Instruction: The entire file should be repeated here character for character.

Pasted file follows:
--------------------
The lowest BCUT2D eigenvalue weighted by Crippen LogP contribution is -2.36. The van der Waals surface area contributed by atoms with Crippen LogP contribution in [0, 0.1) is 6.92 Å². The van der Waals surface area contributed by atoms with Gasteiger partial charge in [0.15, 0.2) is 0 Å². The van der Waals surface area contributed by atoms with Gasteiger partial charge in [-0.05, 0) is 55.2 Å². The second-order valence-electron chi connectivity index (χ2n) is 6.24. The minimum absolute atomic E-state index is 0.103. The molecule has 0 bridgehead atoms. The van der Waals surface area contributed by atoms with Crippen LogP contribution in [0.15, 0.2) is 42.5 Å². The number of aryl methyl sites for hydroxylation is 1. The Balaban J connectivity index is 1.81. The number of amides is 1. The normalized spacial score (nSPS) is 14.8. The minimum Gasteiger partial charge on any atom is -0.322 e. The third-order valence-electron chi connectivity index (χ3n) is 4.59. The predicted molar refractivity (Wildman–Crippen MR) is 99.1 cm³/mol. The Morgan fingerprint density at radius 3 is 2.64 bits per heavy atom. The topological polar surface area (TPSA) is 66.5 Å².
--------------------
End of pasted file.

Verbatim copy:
The lowest BCUT2D eigenvalue weighted by Crippen LogP contribution is -2.36. The van der Waals surface area contributed by atoms with Crippen LogP contribution in [0, 0.1) is 6.92 Å². The van der Waals surface area contributed by atoms with Gasteiger partial charge in [0.15, 0.2) is 0 Å². The van der Waals surface area contributed by atoms with Gasteiger partial charge in [-0.05, 0) is 55.2 Å². The second-order valence-electron chi connectivity index (χ2n) is 6.24. The minimum absolute atomic E-state index is 0.103. The molecule has 0 bridgehead atoms. The van der Waals surface area contributed by atoms with Crippen LogP contribution in [0.15, 0.2) is 42.5 Å². The number of aryl methyl sites for hydroxylation is 1. The Balaban J connectivity index is 1.81. The number of amides is 1. The normalized spacial score (nSPS) is 14.8. The minimum Gasteiger partial charge on any atom is -0.322 e. The third-order valence-electron chi connectivity index (χ3n) is 4.59. The predicted molar refractivity (Wildman–Crippen MR) is 99.1 cm³/mol. The Morgan fingerprint density at radius 3 is 2.64 bits per heavy atom. The topological polar surface area (TPSA) is 66.5 Å².